Friday, January 7, 2011

Soul Searching and F-bombs- Thoughts on "The Last Days of Judas Iscariot"

Just like all art, theater is an interactive and responsive thing. It is meant to draw the audience into the experience and speak to them through the words, movements, and objects of the production. Yes, the actors and crew do the portraying of the piece but it is the audience that is being reached and the audience who decides what to do with the art they just experienced. I am in a group of students participating in the Kennedy Center American College Theater Festival (let's just refer to it as it's acronym KCACTF) and we got the chance to see The Last Days of Judas Iscariot that provoked a broad spectrum of feelings and thoughts.

When I heard about the play we were going to see, I inwardly cringed. Many of the skits and plays at the festival can tend towards the riske and scandalous. Shock value is worth it's weight in gold around here and I was afraid of what that meant for a play that was portraying biblical events. However, I knew this would not be the typical "Jesus play" and I wanted to see what that looked like.

As we waited for it to start I prayed over the audience and our own hearts. "Dear God I don't know what this play is going to entail but I just ask that it brings people to questioning and searching and that You will be what they find. Protect our hearts from things that draw us away from You and use this play for Your glory." What else was there to say? I started to feel more peaceful about the play that was about to begin.

It began with Judas' mother lamenting her son's demise. She grieved as she remembered having to bury her son alone after he hung himself. Why had I never thought of the fact that Judas had a mother? After her heartfelt monologue a man in a humble white shirt and carrying a bucket of water walked out to her and kissed her on the cheek. Jesus had arrived.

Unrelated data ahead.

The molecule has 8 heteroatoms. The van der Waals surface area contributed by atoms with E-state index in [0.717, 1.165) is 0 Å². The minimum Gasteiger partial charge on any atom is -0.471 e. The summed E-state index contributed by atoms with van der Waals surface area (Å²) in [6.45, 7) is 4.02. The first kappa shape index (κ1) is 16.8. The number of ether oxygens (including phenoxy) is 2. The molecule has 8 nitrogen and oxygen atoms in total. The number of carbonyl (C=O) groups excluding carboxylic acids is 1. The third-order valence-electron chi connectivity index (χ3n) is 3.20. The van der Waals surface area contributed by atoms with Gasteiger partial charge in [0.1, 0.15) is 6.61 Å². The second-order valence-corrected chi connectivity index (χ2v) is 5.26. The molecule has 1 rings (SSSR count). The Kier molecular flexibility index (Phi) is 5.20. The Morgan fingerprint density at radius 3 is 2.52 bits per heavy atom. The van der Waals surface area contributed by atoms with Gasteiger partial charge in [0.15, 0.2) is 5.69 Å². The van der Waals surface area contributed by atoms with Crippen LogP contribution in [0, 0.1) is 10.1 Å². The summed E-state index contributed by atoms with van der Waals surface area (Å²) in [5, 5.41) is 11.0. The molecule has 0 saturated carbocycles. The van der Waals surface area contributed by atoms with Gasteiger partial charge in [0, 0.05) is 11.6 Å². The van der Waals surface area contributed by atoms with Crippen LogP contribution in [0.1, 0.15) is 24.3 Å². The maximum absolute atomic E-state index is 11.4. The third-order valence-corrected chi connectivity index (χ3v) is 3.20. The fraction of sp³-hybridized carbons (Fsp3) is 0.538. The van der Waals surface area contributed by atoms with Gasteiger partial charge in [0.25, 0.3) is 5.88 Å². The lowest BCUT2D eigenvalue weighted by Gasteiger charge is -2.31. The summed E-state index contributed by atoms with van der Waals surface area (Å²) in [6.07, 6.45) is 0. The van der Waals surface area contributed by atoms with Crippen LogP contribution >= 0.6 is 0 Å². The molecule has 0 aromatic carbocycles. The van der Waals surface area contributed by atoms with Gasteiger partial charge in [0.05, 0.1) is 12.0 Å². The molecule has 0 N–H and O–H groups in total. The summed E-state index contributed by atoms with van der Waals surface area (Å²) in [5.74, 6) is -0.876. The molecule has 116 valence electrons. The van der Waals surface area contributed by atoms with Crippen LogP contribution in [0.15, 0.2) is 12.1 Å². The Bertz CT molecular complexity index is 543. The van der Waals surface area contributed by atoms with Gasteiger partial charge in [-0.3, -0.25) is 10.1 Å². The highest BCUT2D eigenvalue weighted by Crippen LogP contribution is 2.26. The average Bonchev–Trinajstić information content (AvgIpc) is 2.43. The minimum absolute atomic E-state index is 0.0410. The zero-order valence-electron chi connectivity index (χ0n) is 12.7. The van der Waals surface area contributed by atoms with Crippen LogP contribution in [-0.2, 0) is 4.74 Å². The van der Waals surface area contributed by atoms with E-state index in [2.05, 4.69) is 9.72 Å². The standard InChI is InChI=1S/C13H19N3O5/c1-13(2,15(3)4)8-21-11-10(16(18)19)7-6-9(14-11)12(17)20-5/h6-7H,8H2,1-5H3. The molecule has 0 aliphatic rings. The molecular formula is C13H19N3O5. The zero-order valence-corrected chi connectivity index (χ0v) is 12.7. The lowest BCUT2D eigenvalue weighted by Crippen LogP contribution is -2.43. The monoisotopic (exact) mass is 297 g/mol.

After this the play began with a boom. It was set in Purgatory courtroom where a female lawyer was trying to release Judas from his fate in Hell. Different witnesses were called, from Judas' mother, Freud, Pilot, and Satan himself. Each was a modern day portrayal of each character. Some of their accounts had deep biblical truths and some had blatant false portrayal of the gospel.

The thing that people found most risky was the plethora of language and innuendos throughout the play. F-bombs were dropped often and references to the human reproductive system were not rare.

Ok, here's where my review of the play stops and my opinion starts. As the director's notes stated (and much more importantly, the Bible), Jesus did not hang around with a bunch of Sunday school graduates who got their mouths washed with soap if they mentioned a crude word. No. His company was prostitutes, fishermen, tax collectors, and the unwanted. We can water down reality as much as we want but the truth is they weren't going to present themselves like little Billy Grahams in turbans and leather sandals. There was one particular part that would not have gripped my heart as much were it not for the language. Judas sat on the floor of his place in Hell, desolate, bereaved, hopeless, and very aware of his transgression. Sadness seemed to grip his very being. He is not speaking, has no desire to say anything out of his paralyzing despair. Jesus enters and approaches him, kneeling down to him and placing his hand on the broken man's shoulder: